I’ve been meditating on the word “carefree”. Have you ever felt truly free from worry? Weightless in the face of all the heaviness of the daily grind? I can’t recall a time when I was truly released from life’s many burdens, whose numbers can get as long as the grocery list staring down on me from that spot on the fridge, just goading me with its lines full of responsibilities. Leering at me like I don’t have so many other things I’d rather be doing than worrying about worry. I think we spend the last few decades of our time on this plane figuring out a cure for this, like that much sought-after fountain of youth. Or maybe that is the fountain of youth, a worry-free life. I haven’t yet found a cure, but I have found some solace in Bongo Joe’s Léve-Léve: São Tomé and Principe Sounds 70s-80s. Léve-Léve is the first ever compilation, put together by DJ Tom B, devoted to music from São Tomé and Principe, two small islands situated off the coast of Gabon in central Africa. The music is bright and sunny and a clear example of the titular idea of léve-léve, a colloquial reminder to “take it easy,” man.
I’m currently reading a book about the way creativity can be stifled by our fears. The trick, the author notes, is not to kill our fear but to learn to ride with it. To accept its presence and the job it’s trying to do and politely say, I appreciate you but no thanks. I think that is also the key to living with worry. And I think that lesson can be found on this album. The songs unravel a story of liberation where the music of Africa, Europe and the Americas unify with the carefree spirit of léve-léve. DJ Tom B put in a lot of work to give us this compilation of sounds that reveals the social and political history of a place most of us have probably never even heard of before this.
São Tomé and Principe has a long history of slavery and Portuguese colonialism. Like other African slaves worldwide, those in São Tomé and Principe used music as a way to get through it, to unburden themselves of their daily reality. Music was a way to contain history, to commune with family and to importantly, live a full life in the face of all the heaviness that surrounded them. Through the years leading up to independence from Portugal, music would be a fundamental voice of liberation and conviviality. Léve-Léve is full of distinctive Angolan semba and merengue, Brazilian afoxê, coladeira from Cape Verde and dance music from the Caribbean, it is a sound fiercely proud of its island heritage, sung in local dialects and using distinctive local rhythm. And to me, it is a reminder that I do not have to kill my worries to be carefree. I can dance alongside them, shoot they’ve earned a dance or two, don’t you think? I can thank them for their hard work and say no thank you, you do not get to have the driver’s seat anymore.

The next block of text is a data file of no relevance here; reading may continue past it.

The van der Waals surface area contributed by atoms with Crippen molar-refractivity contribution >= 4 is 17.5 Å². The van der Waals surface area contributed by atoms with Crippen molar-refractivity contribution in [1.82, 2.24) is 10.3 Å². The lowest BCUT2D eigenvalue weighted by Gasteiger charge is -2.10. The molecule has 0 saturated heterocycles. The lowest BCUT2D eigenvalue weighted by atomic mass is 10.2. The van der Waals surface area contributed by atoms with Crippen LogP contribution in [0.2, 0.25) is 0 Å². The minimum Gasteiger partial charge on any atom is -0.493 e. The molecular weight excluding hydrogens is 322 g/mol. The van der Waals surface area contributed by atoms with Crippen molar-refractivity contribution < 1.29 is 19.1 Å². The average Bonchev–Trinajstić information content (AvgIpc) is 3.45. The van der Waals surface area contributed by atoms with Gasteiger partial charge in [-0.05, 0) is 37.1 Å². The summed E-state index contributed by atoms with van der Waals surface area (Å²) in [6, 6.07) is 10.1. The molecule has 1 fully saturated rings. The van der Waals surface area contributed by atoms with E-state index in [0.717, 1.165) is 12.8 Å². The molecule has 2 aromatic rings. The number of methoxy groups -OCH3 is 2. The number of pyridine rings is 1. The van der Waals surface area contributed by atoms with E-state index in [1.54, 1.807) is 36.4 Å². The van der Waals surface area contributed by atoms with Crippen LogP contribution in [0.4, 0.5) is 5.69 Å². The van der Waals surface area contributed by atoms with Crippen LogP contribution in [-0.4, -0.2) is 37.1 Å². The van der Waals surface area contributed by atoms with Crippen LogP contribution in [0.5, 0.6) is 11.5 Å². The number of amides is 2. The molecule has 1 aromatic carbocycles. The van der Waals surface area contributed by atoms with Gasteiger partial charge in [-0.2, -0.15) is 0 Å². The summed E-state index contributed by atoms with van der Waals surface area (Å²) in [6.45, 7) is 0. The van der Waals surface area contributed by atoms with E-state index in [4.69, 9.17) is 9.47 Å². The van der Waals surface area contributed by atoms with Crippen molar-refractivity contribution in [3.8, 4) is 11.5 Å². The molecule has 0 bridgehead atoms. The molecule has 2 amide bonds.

The songs on this album are long-most of them are between 5 and 8 minutes, which I’ve come to love because it gives the groove time to really sink into your bones. The lesson of Léve-Léve doesn’t get lost in the commotion of the song, it has the space to settle in for the long haul. To bury your feet in the wet sand of the sonic tides. “Zimbabwe” is one of my favourites because it is the perfect example of diaspora music; it’s at home in either place. It belongs to both while being distinctly of its place. It is music that could only exist here because the rhythms exude the history, the knowledge of that land. “Tola Muandgi” sounds sweaty, like humidity and hair sticking to the back of your neck. It sounds like being at an open-air bar in the moment right before you stop dancing to go sit down and take a bite of fish that you wash down with a warm beer. That’s a carefree moment if I ever had one.
When I first heard this album, I was excited to feel the island sun in the middle of the cold dreary winter. And these songs do sound like island music, that is a fact. But I think there is a lot of romanticizing that happens to music like this. That whole idea that life must be so easy living on the beach all day. This album I think is proof that, in fact, it’s not- the music was born during some of the most terrible parts of world history after all. So, I don’t think its that the music comes from a place of carefree-ness. I think rather, they have learned to dance with their grief. They have learned to laugh at it, to love it, to hold it tenderly in their arms as they sway to and fro with it. If you take anything away from this album, let it be a lesson in that.